Widewalls magazine, screenshot

Zhukova and Koolhass Making History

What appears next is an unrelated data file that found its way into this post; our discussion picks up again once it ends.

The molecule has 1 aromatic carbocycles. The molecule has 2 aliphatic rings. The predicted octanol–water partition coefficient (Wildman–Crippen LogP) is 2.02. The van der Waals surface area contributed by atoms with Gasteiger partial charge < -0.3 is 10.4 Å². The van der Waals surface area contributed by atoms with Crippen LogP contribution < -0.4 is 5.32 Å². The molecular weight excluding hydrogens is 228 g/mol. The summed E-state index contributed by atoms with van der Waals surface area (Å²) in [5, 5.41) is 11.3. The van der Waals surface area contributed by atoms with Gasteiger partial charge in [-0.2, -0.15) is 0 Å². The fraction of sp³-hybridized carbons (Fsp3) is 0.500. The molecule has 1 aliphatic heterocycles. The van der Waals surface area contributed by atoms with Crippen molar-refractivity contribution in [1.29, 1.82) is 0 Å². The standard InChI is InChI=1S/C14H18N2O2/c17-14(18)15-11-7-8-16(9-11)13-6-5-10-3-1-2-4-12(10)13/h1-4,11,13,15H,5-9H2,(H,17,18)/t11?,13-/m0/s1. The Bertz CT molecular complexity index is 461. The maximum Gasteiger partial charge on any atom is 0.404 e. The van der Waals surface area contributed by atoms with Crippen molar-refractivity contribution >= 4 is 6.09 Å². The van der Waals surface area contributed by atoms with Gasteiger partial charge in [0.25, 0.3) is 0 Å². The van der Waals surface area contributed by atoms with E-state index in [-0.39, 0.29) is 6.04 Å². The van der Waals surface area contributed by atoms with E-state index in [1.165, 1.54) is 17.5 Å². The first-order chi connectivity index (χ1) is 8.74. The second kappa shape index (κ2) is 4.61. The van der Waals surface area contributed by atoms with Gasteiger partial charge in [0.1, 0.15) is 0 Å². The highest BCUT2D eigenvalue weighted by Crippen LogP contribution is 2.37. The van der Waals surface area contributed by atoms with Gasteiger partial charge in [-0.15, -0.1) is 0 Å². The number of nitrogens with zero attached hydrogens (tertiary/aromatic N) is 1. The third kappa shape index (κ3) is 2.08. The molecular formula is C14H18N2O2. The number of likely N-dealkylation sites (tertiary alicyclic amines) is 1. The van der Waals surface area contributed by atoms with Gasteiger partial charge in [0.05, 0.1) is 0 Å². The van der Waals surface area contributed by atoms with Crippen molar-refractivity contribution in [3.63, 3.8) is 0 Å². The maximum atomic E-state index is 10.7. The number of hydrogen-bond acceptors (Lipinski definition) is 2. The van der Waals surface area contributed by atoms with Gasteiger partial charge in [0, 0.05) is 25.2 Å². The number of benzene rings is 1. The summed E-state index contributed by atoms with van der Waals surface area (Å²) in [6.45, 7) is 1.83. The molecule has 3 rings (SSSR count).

In 2008, Dasha Zhukova, a famous Russian entrepreneur and art collector, decided to open Garage Museum of Contemporary Art in Moscow. The initial idea behind the ambitious project was to help bring the Western art to Russian audience that was, because of the country’s political situation, denied the possibility to experience the new art trends first hand. Two years later, the 34-year-old Zhukova met famous Dutch architect Rem Koolhaas at the two instantly decided to work together. The museum needed a new, permanent location and, after series of discussions, it was settled that the new space for Garage would be a groundbreaking renovation of the famous 1960s Vremena Goda pavilion in Gorky Park. The Wall Street Journal writer Tony Perrottet covered the story, whose highlights we included in the last week’s article about this $2 billion construction. The team, led by Koolhaas, officially started in 2011 and so far, it has transformed Gorky Park into a 58,000 square artistic center. Besides the major art shows that Zhukova and the museum director, the-26-year-old Anton Belov, are planning to continue (starting with the solo exhibition by Rirkrit Tiravanija in June, and later Louise Bourgeois’ show), the heart of museum consists of a historical archive – the world’s largest repository of Russian art from 1970s to 1990s, when the downfall of the U.S.S.R. gave way to economic crisis and a sense of social collapse. However, opinion of the Russian art connoisseurs are divided – while some think it is a brave and potentially successful undertaking, other are rather skeptical, explaining it with the premise that Russian youth not very interested in art in general and that no massive art center and institution will change that. The only that remains (since the project in almost over) is to wait the official opening and hope for the best. Meanwhile, Zhukova doesn’t seem to have these kinds of worries – she is already working on new projects. Zhukova’s Garage Magazine has organized a sale to benefit the California Institute of the Arts, which will take place on eBay on Sunday, January 25th. The sale runs through February 3, 2015.